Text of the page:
Ryan Gosling makes a return to cinema screens – this time in the director’s chair – with his first feature film Lost River (2014), a dark fantasy of a family living in a ghost town to be. The film was largely dismissed by critics upon its premiere at the Cannes Film Festival, yet there’s enough here to suggest that Gosling has a future behind – as well as in front – of the camera. Bones (Iain De Caestecker) lives with his young cute moppet of a brother Frankie and his mother Billy (Christina Hendricks) in a small town which is in imminent danger of destruction as banks repossess, houses are bulldozed and residents flee. Next door lives Rat (Saoirse Ronan) with her pet rat Nick and her terminally nostalgic grandmother.
Rat believes the has been cursed as a result of the flooding of an old town by the new reservoir, but there are more pressing dangers, embodied by the wrecking crews of the foreclosure vultures, the sleazy influence of the bank manager Dave (Ben Mendelsohn) and the local psychopath Bully (Matt Smith) whose favourite punishment is to snip his victims lips off with a pair of scissors. Facing financial ruin and three months behind on the mortgage payments, Billy gets a new job at a strange horror cabaret run by Dave and starring Cat (Eva Mendez) as its scream queen. Bones tries to contribute what he can, looking after his young brother Frank and he fixing his car ready for escape, and steels copper from the abandoned buildings. This brings him into a collision course with Bully who is now looking to kill him.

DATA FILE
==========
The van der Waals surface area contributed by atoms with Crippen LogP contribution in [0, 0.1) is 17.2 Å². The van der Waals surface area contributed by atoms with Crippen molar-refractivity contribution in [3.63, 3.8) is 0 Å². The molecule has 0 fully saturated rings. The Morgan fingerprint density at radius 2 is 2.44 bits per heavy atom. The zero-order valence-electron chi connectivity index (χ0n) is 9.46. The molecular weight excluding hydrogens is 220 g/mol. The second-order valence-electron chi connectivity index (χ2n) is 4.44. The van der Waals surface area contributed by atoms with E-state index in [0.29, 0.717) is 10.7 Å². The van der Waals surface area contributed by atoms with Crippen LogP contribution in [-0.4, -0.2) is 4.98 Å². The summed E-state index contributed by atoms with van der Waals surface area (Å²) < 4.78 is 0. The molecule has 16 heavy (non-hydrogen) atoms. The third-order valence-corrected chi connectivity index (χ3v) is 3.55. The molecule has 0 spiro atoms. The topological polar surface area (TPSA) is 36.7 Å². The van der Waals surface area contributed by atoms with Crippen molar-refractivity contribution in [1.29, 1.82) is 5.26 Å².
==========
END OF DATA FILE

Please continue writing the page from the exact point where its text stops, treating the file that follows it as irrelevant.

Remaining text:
Wider society seems to be entirely absent. Fire trucks go by but there’s no law and order and a sense of dangerous isolation and vulnerability for those at the bottom. Orson Welles once said that being a film director was a little like having a train set. For Gosling it seems to be train set, a paint box and a whole crate of star studded action figures to play with and he throws them at the screen willy-nilly, in a way which – despite being rarely coherent and often indulgent – is at least exuberant and entertaining. Having sat at the feet of some brilliant directors, Gosling is unabashed at making their influence felt. Benoît Debie’s (Irreversible) cinematography provides us with some Terrence Malick-inspired magic hours, Nicolas Winding Refn-shaded neon colour schemes and over it booms an industrial score by Johnny Jewel.
However, the influence most obvious here is that of David Lynch, filtered through the art of Edward Hopper. Streetlamps disappear into a reservoir, leading the way to a sunken town. The story doesn’t bare much thinking about and the characters’ names seem to single that this should all be viewed as some kind of twisted fairytale, but Gosling is much more interested in his visuals than in coherence. His actors give larger-than-life performances, with Mendelsohn’s Dave relishing the opportunity to do more with more, singing and dancing and delighting in upsetting Billy. Perhaps on account of its superstar director, Lost River has received a fairly rough ride from an army of detractors, but this is the kind of oddball midnight movie that could easily gain a cult following and there are delights to be had in the midst.
This review of Lost River was originally published on 22 May 2014 as part of our Cannes Film Festival coverage.
John Bleasdale | @drjonty